International players have won golf's last four majors, the first time that has happened since 1994. And none of them was older than 30. Likewise, none was a household name like Lee Westwood or Rory McIlroy.
But maybe the state of the game shouldn't really come as any kind of shock. Internationals also own six of the top eight spots in the world rankings, with Phil Mickelson (at No. 4) and Tiger Woods (eighth) being the lone Americans. Now we know what can happen when the guy with 14 majors goes through a messy divorce. Or was it those nagging physical issues? Either way, welcome to the new order. At least for the moment. How long it lasts maybe only the Bubba Watsons and Dustin Johnsons of the food chain can help determine for sure.
Northern Ireland's Graeme McDowell started it all at last year's U.S. Open at Pebble Beach, when he came from three down on the final day despite shooting a 74 to beat France's Gregory Havret by one.
Since then it has been South Africa's Louis Oosthuizen at the British Open, Germany's Martin Kaymer at the PGA Championship and Charl Schwartzel, another South African, a month ago at the Masters. So is it just a sign of these times?
"I'm a big believer in sort of the way the game cycles," said McDowell, who became the first European to win a U.S. Open since Tony Jacklin did so 4 decades earlier. "Obviously, there was a group of European players back in the '80s and '90s who won majors. Sandy Lyle, Nick Faldo, Seve Ballesteros, Jose Maria Olazabal, Bernhard Langer. We're starting to do the same. We're getting many more opportunities to play at that level. European golf is stronger right now. Asia's looking strong, too. There's a lot of good U.S. guys, but golf is very global these days."
That might be a great thing for the rest of the planet, but does it necessarily go over well in this country?
"Of course you know people are going to pull for their own guys," acknowledged McDowell, who will defend his title June 16 to 19 when our national championship returns to Congressional Country Club in Bethesda, Md., for the third time and first since 1997. "It's only natural. I'm sure the American public wants to see the American players up there doing well. But I'm sure they can embrace the internationals as well. I can understand why there might be a little bit of dwindling in interest [over here]. Still, it's only a matter of time until the strength comes through with the American players.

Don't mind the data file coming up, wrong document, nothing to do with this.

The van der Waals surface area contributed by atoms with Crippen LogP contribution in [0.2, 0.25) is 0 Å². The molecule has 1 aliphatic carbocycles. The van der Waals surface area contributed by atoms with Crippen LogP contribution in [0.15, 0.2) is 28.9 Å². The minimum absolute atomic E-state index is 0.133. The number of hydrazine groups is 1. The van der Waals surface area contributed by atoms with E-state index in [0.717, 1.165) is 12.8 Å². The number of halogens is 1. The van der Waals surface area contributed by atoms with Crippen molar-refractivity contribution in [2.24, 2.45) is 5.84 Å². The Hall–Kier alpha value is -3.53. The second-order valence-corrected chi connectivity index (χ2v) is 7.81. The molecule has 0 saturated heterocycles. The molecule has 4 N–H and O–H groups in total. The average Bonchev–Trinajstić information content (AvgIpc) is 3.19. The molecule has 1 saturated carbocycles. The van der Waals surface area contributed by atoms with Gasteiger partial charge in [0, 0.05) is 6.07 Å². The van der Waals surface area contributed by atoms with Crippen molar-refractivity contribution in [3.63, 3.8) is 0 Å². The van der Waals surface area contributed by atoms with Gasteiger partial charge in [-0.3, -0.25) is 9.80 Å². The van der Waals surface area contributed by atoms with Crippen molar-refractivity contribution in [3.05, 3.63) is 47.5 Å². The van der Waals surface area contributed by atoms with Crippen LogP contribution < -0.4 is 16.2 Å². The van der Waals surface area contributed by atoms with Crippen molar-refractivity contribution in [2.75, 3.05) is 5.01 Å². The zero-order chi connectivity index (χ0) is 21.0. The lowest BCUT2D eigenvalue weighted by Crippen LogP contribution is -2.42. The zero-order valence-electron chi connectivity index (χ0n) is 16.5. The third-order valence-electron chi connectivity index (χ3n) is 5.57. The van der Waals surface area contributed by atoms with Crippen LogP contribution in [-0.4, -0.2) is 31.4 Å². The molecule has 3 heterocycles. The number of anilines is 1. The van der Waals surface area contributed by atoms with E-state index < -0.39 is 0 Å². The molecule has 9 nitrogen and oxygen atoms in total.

"I think they had it pretty cool there with Tiger, for 15 years or whatever. With him taking a step back it kind of allowed a lot of us to win a few. It's given the public a chance to see everyone else out there. Tiger's by no means done. He will be back, I imagine. But this shows how healthy the game really is."
That's certainly one way of assessing the playing field. And a diplomatic one at that. We'll just have to see how it unfolds. In the meantime, perhaps we have to get used to it.
McDowell, who is ranked fifth, hasn't been performing as well this season, as evidenced by Sunday's final round of The Players Championship. McDowell shot a final-round 79 to finish eight strokes behind winner K.J. Choi. McDowell entered the final round with a one-shot lead.
McDowell is coming off a 7-month run that couldn't get much better. At last October's Ryder Cup, he earned the clinching point in Europe's victory at Celtic Manor in Wales. Then he came from behind to beat Tiger in a playoff at Tiger's own tournament, the Chevron World Challenge in December.
"To have that kind of season was just amazing," McDowell said recently at the U.S. Open media day, where he got to play Congressional for the first time. "When you win a major, they say it's a life-changing experience. You hope you can back it up. Deep down, you want to continue to prove yourself. You don't want to be a one-hit wonder.
"I'm looking forward to digging myself out [of his current slump]. You need to get your butt kicked every once in a while. It's all good. There's an overwhelming responsibility that comes with [success]. The phone's a little hotter these days. I get recognized in airports and coffee shops. I can't slip in the back door. It takes a little time to get your head around it all."